13 Best New Songs of the Week


Every week, members of the Vulture staff will highlight their favorite new songs. They might be loud, quiet, long, short, dance-y, rawkin', hip, square, rap, punk, jazz, some sort of jazz-punk-rap fusion — whatever works for the given person in that given week. Read our picks below and please tell us yours in the comments. (Also, read our music critic Lindsay Zoladz's review of Sleater-Kinney's No Cities to Love.)

Blis., “Floating Somewhere High And Above”
This is the indie-rockiest indie rock this side of 1999. It sounds like Modest Mouse skipped dipping a toe into emo and just plunged their entire leg in. —Jesse David Fox (@JesseDavidFox) 

Fall Out Boy, “Favorite Record”
Fall Out Boy is emo’s Bon Jovi. This is the truest fact. —JDF

Emile Haynie featuring Lana Del Rey, “Wait for Life”
Born to Die diehards, rejoice! Emile Haynie, the producer who filled the likes of “Video Games” and “Blue Jeans” with Lana Del Rey’s now-signature breathy vocals and booming orchestrals, now has his own debut EP (called We Fall). Lana’s on there, along with Lykke Li, Randy Newman, Rufus Wainwright, and Sampha. —Lindsey Weber (@LindseyWeber)

Fifth Harmony featuring Kid Ink, “Worth It”
And you thought saxophones were "over." Well, take a little of that, combine with a very “Don’t Tell 'Em” beat, throw in some Fifth Harmony, and the recently buzzed-about Kid Ink, and you have “Worth It.” —LW

Jeremih featuring J. Cole, “Planes”
Is it too early to call Jeremih’s perpetually delayed album Late Nights the new Broke With Expensive Taste? Is it too early to call anything the new Broke With Expensive Taste? Here is Jeremih using aircrafts for sex metaphors in a dirty and fun way. —Marcus Jones (@MJinMD)

Majid Jordan, “Forever”
Have you ever had sex in a laundromat? After this, you might want to. —LW

Jens Lekman, “Postcard #3”
Lekman has plans to write, record, and post a new song every week this year. This is the third song, and it is a pure delight. It sounds so much like Graceland-era Paul Simon (especially that bass part) without any of the appropriation issues. It’s going to be a good year. —JDF

Modest Mouse, “Coyotes”
Now a song from the real Modest Mouse. This is the second single from MM’s upcoming Strangers to Ourselves, and it is decidedly chill, with a twinkly little guitar part and a cute video of a coyote riding public transportation. It all builds to an affecting, gorgeous, slightly tense crescendo. —JDF

The Cast of Empire, “Good Enough”
Have you watched Empire yet? It’s great. And not just the show. The music, all handcrafted by producer/writer/rapper Timbaland, is a huge part of its success. Would you believe the world of a successful record producer if the hit songs he produced weren’t actually good? No. That’s why Timbaland’s signature sound — the mouth noises on “Live the Moment,” the Timberlake-esque” vocal echo on “Good Enough,” the barking chorus of “What the DJ Spins” — is essential to Empire and more than good enough on its own. —LW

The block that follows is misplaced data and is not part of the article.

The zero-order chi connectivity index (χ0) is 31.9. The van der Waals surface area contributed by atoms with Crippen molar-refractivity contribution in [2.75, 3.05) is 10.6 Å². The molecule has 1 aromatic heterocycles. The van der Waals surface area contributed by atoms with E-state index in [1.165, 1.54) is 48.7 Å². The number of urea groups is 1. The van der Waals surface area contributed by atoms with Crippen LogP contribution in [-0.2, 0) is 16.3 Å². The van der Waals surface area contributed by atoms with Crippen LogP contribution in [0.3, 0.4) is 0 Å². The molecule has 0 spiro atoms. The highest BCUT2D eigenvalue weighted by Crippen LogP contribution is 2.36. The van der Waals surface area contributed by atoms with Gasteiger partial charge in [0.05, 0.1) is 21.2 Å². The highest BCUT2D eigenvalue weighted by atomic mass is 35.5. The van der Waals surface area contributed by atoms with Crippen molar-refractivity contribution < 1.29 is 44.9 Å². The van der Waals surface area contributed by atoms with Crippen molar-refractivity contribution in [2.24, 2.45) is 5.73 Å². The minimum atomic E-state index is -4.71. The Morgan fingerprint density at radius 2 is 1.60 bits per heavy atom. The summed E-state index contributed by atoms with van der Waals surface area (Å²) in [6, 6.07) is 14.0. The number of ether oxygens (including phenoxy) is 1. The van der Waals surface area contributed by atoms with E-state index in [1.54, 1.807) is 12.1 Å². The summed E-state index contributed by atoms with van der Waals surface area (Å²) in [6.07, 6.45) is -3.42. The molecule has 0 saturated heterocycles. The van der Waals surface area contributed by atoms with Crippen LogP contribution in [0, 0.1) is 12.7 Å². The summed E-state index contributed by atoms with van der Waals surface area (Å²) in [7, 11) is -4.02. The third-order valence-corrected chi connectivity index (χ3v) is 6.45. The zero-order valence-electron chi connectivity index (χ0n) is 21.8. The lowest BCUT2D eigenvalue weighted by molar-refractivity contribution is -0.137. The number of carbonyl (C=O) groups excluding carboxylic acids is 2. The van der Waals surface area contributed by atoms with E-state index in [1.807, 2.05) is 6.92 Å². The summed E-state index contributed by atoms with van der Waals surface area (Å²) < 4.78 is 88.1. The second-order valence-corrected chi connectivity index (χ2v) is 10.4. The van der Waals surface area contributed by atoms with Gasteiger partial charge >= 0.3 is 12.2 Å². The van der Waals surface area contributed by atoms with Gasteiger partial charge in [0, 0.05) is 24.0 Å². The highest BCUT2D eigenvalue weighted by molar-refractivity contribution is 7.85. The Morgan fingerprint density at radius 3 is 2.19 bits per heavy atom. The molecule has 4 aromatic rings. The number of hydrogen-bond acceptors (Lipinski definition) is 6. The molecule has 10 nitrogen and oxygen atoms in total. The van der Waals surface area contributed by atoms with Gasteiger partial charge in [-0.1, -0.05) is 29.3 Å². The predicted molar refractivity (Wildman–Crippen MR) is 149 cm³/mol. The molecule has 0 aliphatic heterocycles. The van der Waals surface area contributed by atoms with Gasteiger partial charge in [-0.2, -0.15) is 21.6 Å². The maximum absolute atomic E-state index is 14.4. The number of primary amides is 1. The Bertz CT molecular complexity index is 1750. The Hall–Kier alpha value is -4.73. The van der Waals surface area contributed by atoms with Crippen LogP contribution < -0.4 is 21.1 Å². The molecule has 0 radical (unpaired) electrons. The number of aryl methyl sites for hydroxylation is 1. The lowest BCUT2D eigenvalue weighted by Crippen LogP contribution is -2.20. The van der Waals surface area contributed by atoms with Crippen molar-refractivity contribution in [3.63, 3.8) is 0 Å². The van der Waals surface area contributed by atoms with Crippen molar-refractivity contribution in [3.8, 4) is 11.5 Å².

Raury, “Fly”
Raury wrote this last year in reaction to the decision in Ferguson, but how fitting for it to come out in the week leading up to Martin Luther King Day. This is the type of song that earns you the title of "Voice of a Generation." Raury transcends teenage Tumblr musings and creates a song that perfectly articulates the concerns of the new movement for civil rights in a way that is inspiring and healing. —MJ

Rome Fortune, “Pure”
Rome Fortune has a been a mainstay on blogs for a while, with his teal beard, high energy, and collaborations with OG Maco of “U Guessed It” fame, but this song shows a more introspective side. —MJ

St. Vincent, “Bad Believer”
A new St. Vincent song is always reason to rejoice. And this one — which will appear on the deluxe edition of her 2014 self-titled album — blends the warped-plastic textures of St. Vincent with the bright melodicism of her great(est?) single, “Cruel.” Bow down. —Lindsay Zoladz (@LindsayZoladz)

Viet Cong, “Continental Shelf”
Viet Cong sprung from the ashes of the late, great Calgary art-punk four-piece Women; both bands transcend their pretty-awful names to craft music of odd, dissonant beauty. Viet Cong’s chiming single “Continental Shelf” has been making the rounds for a bit, but since their very good self-titled debut came out this week (and they’ll be playing two shows in New York next week, at Union Pool on the 28th and Mercury Lounge on the 29th), there’s no better time to revisit it than now. —LZ